Save Travel Money With This Often Overlooked Employee Tax Credit
Whether it’s road tolls or subway fares, your commuting to work can increase over time. To help cut costs, your employer may offer commuter tax incentives.
Certified Financial Planner ™ Matt Shapiro of LearnVest says that even if your company doesn’t reimburse your travel costs, they can offer this common way to save money:
“If you pay to park at work or use public transportation to get to work, many businesses will allow you to deduct these costs from your pretax paycheck,” Shapiro says, adding that these costs (such as subway fares or permits parking) are, in fact, an operating cost. “This is one of those things that people probably overlook when they sign up for benefits on their second day of work. If they don’t understand this earlier than five years from now, they will miss out on five years of a small tax break. ”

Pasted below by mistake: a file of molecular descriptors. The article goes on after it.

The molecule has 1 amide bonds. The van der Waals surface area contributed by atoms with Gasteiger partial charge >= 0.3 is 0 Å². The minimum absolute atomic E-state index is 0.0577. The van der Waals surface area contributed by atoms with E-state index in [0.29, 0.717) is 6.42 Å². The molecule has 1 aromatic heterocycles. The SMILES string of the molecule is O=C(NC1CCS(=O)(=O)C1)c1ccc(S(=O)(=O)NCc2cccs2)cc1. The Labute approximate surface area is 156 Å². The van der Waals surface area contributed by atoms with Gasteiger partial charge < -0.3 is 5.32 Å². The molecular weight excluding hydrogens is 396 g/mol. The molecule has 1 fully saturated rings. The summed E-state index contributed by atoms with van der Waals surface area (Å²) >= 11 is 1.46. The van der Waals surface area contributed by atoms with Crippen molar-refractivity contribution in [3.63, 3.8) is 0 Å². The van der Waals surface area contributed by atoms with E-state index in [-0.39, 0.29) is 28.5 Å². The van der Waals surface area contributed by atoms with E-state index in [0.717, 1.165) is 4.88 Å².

In short, commuter tax credits do not reimburse your travel expenses, but they do avoid paying taxes on those expenses. In other words, you use pretax dollars to pay for commuting.
According to the National Center for Transit Studies :
Most employees can get up to $ 255 a month to buy passes, commuter vehicles, and / or pay to park at their employer. This subsidy amount will not appear on the W-2 form as income … Employee pays pretax income travel to work up to the statutory limit of $ 255 per month and earns more after tax expense income … Employee can combine benefit pre-tax with employer subsidies up to $ 255 per month for each payment for transit tickets, motorway passes and / or parking fees
LearnVest suggests talking to your company’s HR department to see if this benefit is available. For more details, check out the full publication at the link below.
4 Easy Ways To Make Your Money Work More For You | LearnVest